Several years later, you have gotten into wine and food and are really interested in it. You are beginning to be better informed. You still like to hike, so back to the rugged hills of Liguria for a two week hike. Sounds fun already. Along the way you run into a winegrower like Dino Masala in Airole and taste his Rossese di Dolceacqua. The wine informs you of the land which the grapes are grown, a wildness in higher elevations where bees roam freely and the wild things are safe. There is more to wine this time, not just as a casual partner for the lunch meal or an extended evening of well being induced by wine. No, this time one is looking to go deeper.

Some years beyond, maybe two maybe twenty, that same traveler is wanting to return to those hills. This time they head to Arcagna above Dolceacqua, a little locality that hangs on the steep hills. In the quiet of these hills a winery, Terre Bianche, makes wine from those same grapes, Vermentino, Pigato and Rossese di Dolceacqua. But something happens on that hill. Maybe it is the quite of the place; maybe the wines have touched a spot inside the traveler’s soul. Something points to the life in the wine that is a higher expression, an elite moment of reckoning. No review sends that person there, no points, no accolades, no awards. But somehow this person on the path has found an expressive wine that rose above pleasure, above an informed experience. It was transcendental and it changed that person for life. More than any letters after one’s name.

That’s one way in. It can be solitary. Difficult to take your tasting group with you. But in all the years that I have been on the wine trail, the lessons I have learned in the field, among the vines, the dank cellars and the splintered bench outside the barrel room, they have been my teachers as well. It won’t get anyone a better paying job or a higher position, it won’t even equip one for the dining room on a Sunday night. It will take you on the ride of a lifetime, though; one which anyone has ever been on will hesitate to end.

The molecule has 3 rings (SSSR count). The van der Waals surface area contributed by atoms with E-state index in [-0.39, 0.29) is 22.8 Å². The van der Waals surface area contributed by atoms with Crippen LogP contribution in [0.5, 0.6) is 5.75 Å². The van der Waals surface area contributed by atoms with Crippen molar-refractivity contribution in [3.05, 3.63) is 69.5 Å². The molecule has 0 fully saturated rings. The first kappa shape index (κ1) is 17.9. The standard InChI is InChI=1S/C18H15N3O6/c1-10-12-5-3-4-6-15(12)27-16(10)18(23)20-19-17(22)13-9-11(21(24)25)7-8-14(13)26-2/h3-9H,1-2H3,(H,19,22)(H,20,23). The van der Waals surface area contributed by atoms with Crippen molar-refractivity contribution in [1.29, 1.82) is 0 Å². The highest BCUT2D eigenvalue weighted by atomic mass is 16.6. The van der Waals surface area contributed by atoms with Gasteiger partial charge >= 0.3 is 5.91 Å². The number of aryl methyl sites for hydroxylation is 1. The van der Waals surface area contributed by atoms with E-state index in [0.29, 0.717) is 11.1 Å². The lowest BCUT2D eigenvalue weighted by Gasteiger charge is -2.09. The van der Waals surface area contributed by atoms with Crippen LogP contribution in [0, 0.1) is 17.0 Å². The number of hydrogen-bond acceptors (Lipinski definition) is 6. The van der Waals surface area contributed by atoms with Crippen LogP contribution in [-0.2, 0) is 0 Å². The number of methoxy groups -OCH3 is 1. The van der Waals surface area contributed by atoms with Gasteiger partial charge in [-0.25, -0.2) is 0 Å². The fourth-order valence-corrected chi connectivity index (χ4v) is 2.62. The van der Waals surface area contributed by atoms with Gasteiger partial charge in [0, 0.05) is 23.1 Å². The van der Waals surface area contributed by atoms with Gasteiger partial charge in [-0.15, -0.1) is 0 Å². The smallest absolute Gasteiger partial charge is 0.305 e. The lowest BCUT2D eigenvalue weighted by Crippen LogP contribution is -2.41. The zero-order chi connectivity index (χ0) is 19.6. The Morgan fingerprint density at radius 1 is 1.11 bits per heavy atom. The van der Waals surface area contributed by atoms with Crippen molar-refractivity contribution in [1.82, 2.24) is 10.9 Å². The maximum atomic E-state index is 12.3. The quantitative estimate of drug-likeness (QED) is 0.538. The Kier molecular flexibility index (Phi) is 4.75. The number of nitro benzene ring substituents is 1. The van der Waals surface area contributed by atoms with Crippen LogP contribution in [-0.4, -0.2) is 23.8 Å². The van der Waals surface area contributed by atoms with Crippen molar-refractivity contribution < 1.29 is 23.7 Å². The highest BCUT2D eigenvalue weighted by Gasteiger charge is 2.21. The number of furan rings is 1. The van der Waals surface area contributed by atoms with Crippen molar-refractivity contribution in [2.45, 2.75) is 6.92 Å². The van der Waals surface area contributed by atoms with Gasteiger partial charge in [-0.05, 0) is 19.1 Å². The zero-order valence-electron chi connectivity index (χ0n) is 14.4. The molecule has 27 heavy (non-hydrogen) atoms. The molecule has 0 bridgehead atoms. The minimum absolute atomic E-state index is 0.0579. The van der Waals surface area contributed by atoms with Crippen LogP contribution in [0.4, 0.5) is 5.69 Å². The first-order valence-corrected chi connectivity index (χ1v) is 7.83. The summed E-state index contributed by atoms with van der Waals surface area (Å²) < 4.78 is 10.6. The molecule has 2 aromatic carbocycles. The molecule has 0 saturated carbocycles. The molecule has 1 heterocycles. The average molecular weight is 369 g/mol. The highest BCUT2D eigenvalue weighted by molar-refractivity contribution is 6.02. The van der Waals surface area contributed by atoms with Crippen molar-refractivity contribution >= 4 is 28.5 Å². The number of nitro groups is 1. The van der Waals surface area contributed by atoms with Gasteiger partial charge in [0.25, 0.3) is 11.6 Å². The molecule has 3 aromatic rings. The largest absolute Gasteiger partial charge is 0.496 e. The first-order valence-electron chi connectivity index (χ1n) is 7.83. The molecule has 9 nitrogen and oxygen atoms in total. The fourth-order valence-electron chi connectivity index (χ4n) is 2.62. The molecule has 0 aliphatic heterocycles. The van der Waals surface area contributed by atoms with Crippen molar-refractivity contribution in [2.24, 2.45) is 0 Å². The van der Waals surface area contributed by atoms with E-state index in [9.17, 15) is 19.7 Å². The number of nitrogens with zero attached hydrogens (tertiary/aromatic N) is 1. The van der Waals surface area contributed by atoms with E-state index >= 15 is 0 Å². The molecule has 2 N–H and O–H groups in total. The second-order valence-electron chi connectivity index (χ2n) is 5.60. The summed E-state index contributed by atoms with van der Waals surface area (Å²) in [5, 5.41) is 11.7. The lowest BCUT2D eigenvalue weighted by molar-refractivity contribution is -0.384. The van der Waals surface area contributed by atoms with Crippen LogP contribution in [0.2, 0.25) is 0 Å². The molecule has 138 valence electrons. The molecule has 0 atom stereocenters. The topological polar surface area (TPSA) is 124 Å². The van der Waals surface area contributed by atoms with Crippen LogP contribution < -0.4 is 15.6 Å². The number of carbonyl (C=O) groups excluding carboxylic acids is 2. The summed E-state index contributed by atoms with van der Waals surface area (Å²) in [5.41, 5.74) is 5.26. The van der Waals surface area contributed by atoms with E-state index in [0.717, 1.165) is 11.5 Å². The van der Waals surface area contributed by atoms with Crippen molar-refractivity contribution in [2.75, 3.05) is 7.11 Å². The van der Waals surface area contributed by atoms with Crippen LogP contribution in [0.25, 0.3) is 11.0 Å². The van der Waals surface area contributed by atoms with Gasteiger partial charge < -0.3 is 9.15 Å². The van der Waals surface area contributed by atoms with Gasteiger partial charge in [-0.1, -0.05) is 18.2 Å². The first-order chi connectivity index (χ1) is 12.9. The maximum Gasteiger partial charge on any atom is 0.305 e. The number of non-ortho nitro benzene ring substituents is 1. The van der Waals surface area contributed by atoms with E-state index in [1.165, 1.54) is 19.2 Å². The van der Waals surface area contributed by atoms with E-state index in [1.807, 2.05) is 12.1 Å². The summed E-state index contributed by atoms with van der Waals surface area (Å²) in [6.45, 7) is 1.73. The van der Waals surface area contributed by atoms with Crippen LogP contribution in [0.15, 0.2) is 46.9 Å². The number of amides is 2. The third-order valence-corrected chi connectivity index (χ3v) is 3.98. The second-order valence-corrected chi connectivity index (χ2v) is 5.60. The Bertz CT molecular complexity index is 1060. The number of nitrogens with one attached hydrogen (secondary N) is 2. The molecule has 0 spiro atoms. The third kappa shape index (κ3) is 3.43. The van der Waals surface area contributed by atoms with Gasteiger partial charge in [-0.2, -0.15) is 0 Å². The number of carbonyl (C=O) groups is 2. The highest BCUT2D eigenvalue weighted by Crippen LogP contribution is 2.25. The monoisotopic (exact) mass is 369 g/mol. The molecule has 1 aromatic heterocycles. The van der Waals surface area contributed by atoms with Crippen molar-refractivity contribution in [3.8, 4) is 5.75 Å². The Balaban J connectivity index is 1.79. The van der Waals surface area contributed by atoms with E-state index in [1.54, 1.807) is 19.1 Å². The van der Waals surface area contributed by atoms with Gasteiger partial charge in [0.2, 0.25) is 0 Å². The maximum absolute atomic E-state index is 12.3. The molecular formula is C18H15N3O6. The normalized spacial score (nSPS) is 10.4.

6 comments:

John said...

I enjoyed reading the post; it's also a fun picture you've used to introduce it. I guess that is not how you would recommend running a tasting.

Michal Kasparek said...

That opening picture is amazing! Do you have any background information about it?

I am from Moravia, which is a wine-producing region in the Czech republic, but there's no tradition of drinking wine from bottles, while dressed in white t-shirts. (I don't say I miss that custom, but it looks really funny.)

Marco Moscato de Alexandria said...

Bravo, amico. Another great post that keeps it simple, yet right in the pocket. Are they drinking Bull's Blood in that first photo? Wait, no that's Hungary.

Alfonso Cevola said...

Well there are bulls and blood involved in the first image. And Sangria too.

Do Bianchi said...

Alfonso, I'm honored to be included in such an illustrious roll-call of wine writers — even though I don't consider myself a wine writer per se. Thanks for the shout out. I agree with you that we are entering a golden era of wine in this country, when more interesting wines, from more parts of the world, are available to more people at better prices. It's definitely exciting to be part of it and your blog is always an awesome resource for wine knowledge and Italian wine knowledge in particular. Blog on, brother!

Felisha said...

Enjoyed reading. Beautiful photos!